If, by the time we have had experience of the Bill, there are difficulties in relation to glorification, as I have indicated—and it was confirmed by my right honourable friend in the other place—we shall have the opportunity to look at that again, too. I know that that is one of the matters that have given noble Lords opposite the confidence to say that they can take their ease at the moment. I absolutely understand that if and when the matter comes back, we shall doubtless have another enjoyable, vigorous, lengthy debate.
My Lords, we have had a debate that, although somewhat shorter than on previous occasions, was still undoubtedly full. I took the opposite view from the noble Baroness's in that I welcomed everything in the speech of the noble Lord, Lord Kingsland, except the final sentence.
Let me make it clear at the start that we are not trying to kick this Bill into touch and force the Government to rely on the Parliament Act. All we are doing today is asking the House of Commons to consider the new amendments tabled in my name. I have to say that I remain concerned about the inclusion of the word "glorification" in the Bill, and the noble Baroness has not done anything to reduce my fears on the matter. She said that the references to glorification were merely an illustration, but went on to say that they were needed as guidance—no doubt, guidance to the courts. That carries the implication that the addition of the word "glorification" will mean that people who would not have been convicted merely on the basis of indirect encouragement of terrorism will be convicted under this Bill. That leaves me at least as worried as I was in the beginning.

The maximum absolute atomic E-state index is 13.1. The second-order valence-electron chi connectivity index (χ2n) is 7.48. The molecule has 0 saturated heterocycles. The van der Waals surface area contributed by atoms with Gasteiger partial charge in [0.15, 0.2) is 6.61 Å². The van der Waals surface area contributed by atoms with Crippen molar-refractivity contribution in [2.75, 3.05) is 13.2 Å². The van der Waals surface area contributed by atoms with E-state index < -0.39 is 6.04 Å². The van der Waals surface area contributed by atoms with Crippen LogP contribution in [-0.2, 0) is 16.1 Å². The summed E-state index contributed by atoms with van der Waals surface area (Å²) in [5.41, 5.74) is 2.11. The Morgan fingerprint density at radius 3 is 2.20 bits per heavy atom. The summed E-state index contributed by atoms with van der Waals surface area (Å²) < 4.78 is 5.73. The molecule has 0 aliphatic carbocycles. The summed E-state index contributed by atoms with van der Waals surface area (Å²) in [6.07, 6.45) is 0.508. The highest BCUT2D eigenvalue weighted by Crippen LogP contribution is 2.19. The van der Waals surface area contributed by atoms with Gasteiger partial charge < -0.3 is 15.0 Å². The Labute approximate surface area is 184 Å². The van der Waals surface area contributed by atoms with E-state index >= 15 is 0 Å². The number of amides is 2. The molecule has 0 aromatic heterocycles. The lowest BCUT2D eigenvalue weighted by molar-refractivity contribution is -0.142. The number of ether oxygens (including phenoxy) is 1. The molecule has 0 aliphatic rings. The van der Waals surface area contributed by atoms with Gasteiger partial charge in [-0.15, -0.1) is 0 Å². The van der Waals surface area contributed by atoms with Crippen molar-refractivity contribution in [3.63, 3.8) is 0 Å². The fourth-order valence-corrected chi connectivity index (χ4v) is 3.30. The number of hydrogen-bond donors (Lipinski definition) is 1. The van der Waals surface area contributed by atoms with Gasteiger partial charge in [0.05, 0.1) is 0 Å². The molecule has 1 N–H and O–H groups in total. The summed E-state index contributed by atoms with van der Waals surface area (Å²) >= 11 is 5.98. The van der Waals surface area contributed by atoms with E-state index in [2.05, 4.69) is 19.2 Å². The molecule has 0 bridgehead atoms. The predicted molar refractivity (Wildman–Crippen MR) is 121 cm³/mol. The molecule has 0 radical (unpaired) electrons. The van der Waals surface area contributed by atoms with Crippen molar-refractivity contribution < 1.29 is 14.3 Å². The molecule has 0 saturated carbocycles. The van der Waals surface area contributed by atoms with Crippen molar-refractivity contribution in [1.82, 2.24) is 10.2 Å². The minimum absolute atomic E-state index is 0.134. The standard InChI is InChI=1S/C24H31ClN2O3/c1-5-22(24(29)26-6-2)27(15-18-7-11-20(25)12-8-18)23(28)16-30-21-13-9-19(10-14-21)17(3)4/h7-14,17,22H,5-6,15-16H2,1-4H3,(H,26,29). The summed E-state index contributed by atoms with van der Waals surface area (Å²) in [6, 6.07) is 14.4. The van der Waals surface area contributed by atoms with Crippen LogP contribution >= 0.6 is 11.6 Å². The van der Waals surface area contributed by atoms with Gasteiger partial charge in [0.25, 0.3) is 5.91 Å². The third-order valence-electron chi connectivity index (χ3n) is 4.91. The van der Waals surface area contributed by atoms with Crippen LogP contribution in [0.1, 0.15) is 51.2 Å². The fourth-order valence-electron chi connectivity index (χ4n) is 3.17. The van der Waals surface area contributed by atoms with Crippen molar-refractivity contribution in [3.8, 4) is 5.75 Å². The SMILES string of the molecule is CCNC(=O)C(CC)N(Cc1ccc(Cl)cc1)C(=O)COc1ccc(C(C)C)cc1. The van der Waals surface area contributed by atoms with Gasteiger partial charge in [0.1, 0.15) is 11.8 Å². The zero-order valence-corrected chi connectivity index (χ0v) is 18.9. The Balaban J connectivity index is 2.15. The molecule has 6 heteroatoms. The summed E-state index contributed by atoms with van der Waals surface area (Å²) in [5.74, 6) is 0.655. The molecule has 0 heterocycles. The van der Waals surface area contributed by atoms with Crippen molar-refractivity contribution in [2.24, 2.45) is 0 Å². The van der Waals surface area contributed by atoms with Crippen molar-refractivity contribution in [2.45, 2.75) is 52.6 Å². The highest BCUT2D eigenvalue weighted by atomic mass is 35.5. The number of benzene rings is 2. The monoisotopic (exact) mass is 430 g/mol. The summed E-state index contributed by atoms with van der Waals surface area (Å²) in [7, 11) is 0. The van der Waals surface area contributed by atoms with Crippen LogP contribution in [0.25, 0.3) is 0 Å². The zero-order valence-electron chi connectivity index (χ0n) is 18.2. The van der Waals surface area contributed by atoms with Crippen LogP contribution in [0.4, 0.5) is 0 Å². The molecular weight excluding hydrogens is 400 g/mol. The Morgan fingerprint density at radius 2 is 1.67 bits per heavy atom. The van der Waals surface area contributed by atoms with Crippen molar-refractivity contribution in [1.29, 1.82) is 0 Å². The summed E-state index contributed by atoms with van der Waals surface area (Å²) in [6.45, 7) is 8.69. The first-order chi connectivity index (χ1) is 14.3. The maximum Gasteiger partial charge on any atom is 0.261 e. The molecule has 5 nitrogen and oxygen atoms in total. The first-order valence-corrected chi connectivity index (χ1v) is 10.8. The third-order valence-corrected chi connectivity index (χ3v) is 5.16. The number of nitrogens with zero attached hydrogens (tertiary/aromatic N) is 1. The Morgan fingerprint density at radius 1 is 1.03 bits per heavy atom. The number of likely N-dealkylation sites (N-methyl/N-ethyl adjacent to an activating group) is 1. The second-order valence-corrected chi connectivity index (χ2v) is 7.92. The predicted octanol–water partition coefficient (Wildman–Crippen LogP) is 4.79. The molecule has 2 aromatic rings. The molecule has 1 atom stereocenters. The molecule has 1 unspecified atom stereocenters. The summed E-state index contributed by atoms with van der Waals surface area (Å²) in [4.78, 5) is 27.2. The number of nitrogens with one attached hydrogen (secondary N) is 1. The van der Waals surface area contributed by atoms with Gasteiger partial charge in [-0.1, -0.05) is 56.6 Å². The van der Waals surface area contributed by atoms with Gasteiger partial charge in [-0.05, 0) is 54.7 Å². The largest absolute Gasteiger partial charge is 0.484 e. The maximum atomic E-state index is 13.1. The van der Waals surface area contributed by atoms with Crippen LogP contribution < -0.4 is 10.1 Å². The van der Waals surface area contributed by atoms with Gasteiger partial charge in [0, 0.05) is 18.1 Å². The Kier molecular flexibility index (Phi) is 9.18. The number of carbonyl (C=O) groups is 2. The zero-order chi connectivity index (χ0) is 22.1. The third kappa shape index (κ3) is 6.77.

The concern is not to any great extent that people who should not be convicted will be convicted. My concern is that there will be an inhibition of legitimate expression and debate. That concerns us very seriously. In view of what the noble Lord, Lord Kingsland, said, and the expressions from the noble Lord, Lord Tebbit, and the right reverend Prelate, I cannot say that we are expecting to win a vote this time. Indeed, I did not expect to win a vote on the previous occasion. I am even less confident this time.
Nevertheless, I believe that we need to put on record our opposition to the inclusion of the word "glorification", which we believe will cause significant trouble over the next few years. I therefore wish to test the opinion of the House on this matter.